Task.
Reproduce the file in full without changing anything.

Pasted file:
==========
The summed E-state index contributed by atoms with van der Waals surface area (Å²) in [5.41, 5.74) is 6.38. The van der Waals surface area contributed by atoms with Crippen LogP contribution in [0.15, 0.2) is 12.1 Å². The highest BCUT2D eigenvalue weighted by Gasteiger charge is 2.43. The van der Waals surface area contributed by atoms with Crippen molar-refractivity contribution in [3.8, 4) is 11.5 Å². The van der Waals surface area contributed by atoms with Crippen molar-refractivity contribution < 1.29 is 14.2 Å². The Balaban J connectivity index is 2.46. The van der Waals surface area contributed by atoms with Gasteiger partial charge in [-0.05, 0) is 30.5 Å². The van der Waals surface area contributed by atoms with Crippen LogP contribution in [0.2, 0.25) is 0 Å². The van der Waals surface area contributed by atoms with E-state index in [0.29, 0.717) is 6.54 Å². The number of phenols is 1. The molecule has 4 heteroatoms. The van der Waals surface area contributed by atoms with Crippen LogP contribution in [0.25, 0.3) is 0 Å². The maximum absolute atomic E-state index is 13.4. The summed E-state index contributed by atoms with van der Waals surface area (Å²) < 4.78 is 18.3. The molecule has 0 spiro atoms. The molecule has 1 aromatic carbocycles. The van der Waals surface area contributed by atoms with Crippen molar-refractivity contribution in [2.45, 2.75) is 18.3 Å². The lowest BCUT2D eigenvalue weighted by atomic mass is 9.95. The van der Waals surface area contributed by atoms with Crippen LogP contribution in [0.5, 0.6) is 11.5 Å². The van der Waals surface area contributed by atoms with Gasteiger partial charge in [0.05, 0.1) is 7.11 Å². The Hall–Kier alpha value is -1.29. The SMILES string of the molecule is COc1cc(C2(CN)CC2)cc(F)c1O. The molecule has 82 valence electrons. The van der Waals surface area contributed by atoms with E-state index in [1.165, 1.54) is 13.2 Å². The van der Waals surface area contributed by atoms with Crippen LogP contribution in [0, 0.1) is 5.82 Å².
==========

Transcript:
The summed E-state index contributed by atoms with van der Waals surface area (Å²) in [5.41, 5.74) is 6.38. The van der Waals surface area contributed by atoms with Crippen LogP contribution in [0.15, 0.2) is 12.1 Å². The highest BCUT2D eigenvalue weighted by Gasteiger charge is 2.43. The van der Waals surface area contributed by atoms with Crippen molar-refractivity contribution in [3.8, 4) is 11.5 Å². The van der Waals surface area contributed by atoms with Crippen molar-refractivity contribution < 1.29 is 14.2 Å². The Balaban J connectivity index is 2.46. The van der Waals surface area contributed by atoms with Gasteiger partial charge in [-0.05, 0) is 30.5 Å². The van der Waals surface area contributed by atoms with Crippen LogP contribution in [0.2, 0.25) is 0 Å². The van der Waals surface area contributed by atoms with E-state index in [0.29, 0.717) is 6.54 Å². The number of phenols is 1. The molecule has 4 heteroatoms. The van der Waals surface area contributed by atoms with Crippen LogP contribution in [0.25, 0.3) is 0 Å². The maximum absolute atomic E-state index is 13.4. The summed E-state index contributed by atoms with van der Waals surface area (Å²) < 4.78 is 18.3. The molecule has 0 spiro atoms. The molecule has 1 aromatic carbocycles. The van der Waals surface area contributed by atoms with Crippen molar-refractivity contribution in [2.45, 2.75) is 18.3 Å². The lowest BCUT2D eigenvalue weighted by atomic mass is 9.95. The van der Waals surface area contributed by atoms with Crippen LogP contribution in [0.5, 0.6) is 11.5 Å². The van der Waals surface area contributed by atoms with Gasteiger partial charge in [0.05, 0.1) is 7.11 Å². The Hall–Kier alpha value is -1.29. The SMILES string of the molecule is COc1cc(C2(CN)CC2)cc(F)c1O. The molecule has 82 valence electrons. The van der Waals surface area contributed by atoms with E-state index in [1.165, 1.54) is 13.2 Å². The van der Waals surface area contributed by atoms with Crippen LogP contribution in [0, 0.1) is 5.82 Å².